Canada: Outpruding the U.S.
See Update Below!
The U.S. has its Janet Jackson scandal; Canada has a scandal over a completely clothed woman with a modest neckline. And naturally, we have the photos to illustrate this earth-shattering story from True's 21 August 2005 issue:
Eek! It's the End of the World!
"I don't see the sporting necessity of having Maria Sharapova's breasts falling out of her top," says Prof. Richard Powers, who teaches sports marketing at Canada's University of Toronto. "Boy, oh, boy, what are they selling here?" he asks, commenting on a banner-sized photo of 18-year-old tennis star Sharapova created by Tennis Canada to hang at the Rogers Cup tournament. "I don't think it's in good taste," Powers concludes. Yet her breasts are hardly popping out of her top, which is so high as to not even show cleavage. So what's the fuss? Eagle-eyed viewers can see a little bulge in her tennis dress made by her nipple. Tennis Canada quickly printed a new banner with the offending body detail airbrushed out. Meanwhile, Sharapova pulled out of the tournament, citing an inflamed muscle -- in her chest. (Toronto Star) ...And here you thought the U.S.A. was the most hung up nation on the planet.
|Game, Set, Match|
| ||Maybe she should bind her breasts. We wouldn't want people to know that there are women playing women's tennis. Or maybe, just perhaps, someday, society could just grow the hell up. |
I heard from a couple of Canadian readers, who said that Prof. Powers was misrepresented by the newspaper story. I reviewed the source story from the Toronto Star and confirmed that I was accurate in my summary of the story. And, again, I confirmed that the two photos they used to illustrate the story were the same as I have on this page. They were. The obvious conclusion was that Prof. Powers was complaining about the photo shown. (Note: when reviewing this page years later, I found the story and photos are no longer on their site, and removed the link. -rc)
So I contacted Prof. Powers to get his comments directly. He replied:
Date: Mon, 29 Aug 2005 18:37:17 -0400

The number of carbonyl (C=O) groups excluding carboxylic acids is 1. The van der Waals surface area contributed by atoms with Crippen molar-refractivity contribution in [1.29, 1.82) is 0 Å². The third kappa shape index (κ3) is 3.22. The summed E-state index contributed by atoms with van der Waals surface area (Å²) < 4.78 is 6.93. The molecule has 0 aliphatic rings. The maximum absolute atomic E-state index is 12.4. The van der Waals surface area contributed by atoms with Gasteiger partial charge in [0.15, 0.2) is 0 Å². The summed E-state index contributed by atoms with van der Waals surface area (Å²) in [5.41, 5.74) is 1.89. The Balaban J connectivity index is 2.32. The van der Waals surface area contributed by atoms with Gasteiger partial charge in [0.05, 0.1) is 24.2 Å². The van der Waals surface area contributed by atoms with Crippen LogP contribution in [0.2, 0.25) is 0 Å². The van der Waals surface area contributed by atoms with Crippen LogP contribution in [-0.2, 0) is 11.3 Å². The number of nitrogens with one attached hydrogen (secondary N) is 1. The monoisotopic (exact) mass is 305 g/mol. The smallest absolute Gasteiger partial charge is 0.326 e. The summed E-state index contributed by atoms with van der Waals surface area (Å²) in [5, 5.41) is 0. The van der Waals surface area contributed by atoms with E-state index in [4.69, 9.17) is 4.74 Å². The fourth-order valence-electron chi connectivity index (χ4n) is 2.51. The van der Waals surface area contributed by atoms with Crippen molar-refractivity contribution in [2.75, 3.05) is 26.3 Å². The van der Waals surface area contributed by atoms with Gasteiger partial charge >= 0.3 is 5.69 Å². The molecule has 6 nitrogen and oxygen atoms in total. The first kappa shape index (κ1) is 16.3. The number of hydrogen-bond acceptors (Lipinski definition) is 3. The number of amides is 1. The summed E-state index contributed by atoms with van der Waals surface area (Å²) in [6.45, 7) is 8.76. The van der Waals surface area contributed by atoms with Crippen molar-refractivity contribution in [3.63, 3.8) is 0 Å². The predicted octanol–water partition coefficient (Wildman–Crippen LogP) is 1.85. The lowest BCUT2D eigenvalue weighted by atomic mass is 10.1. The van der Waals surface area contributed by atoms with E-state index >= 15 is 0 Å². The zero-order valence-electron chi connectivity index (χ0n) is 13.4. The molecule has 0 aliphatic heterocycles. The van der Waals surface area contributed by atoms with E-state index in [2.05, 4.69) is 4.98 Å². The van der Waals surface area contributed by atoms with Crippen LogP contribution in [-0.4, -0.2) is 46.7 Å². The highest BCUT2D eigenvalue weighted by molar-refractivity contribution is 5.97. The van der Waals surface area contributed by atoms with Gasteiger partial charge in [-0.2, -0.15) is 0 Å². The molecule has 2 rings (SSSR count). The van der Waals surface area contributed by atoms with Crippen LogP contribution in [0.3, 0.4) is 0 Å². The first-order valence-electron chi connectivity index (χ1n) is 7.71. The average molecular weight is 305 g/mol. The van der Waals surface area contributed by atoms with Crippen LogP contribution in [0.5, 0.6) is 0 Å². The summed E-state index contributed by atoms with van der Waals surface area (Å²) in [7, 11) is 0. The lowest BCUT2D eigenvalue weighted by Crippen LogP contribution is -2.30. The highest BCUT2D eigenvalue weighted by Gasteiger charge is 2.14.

Dear Mr. Cassingham
First of all, thank you for your note and the opportunity to set the record straight. I have received a number of e-mails calling me a prude (at best) and a number of more vulgar terms as a result of your article. Your article suggests that I was commenting on the "banner-sized photo" of Maria Sharapova. I was not. I was asked to comment on the newspaper ads and the picture that was on the flyers and brochures for the tournament. Please see below:
It is a picture from the Australian Open and it clearly does show Ms. Sharapova's cleavage. This is the picture that I was asked to comment on as it was used for the ads, flyers and brochures. Tennis Canada also did apologize for using this picture, as you saw in the original article. I as not aware of the changes to the banner until I read about it in the paper, and I agree that they were being a little too politically correct there. My overall point was that Ms. Sharapova is a quality tennis player and that Tennis Canada did not have to sex her up to get people in the stands. What didn't make it into the article was a further discussion on the state of women's tennis and the comparison to the men's game. If the women's tournaments expect to have the same prize money, etc., then the sport has to be built on their athleticism and the quality of their game, rather than on cheap shots of the T&A variety. This isn't a beer commercial after all. I hope that explains my position and once again, thank you for checking into the story in more detail. By the way, I did visit your site and I think I will subscribe as it is really quite interesting and entertaining.
All the best,
Reasonable adults may differ on the "T&A" quality of the photo, but what I find of more interest is why the Toronto Star spent so much effort to convince its online readers that the tiny nipple tent in her dress was the source of controversy?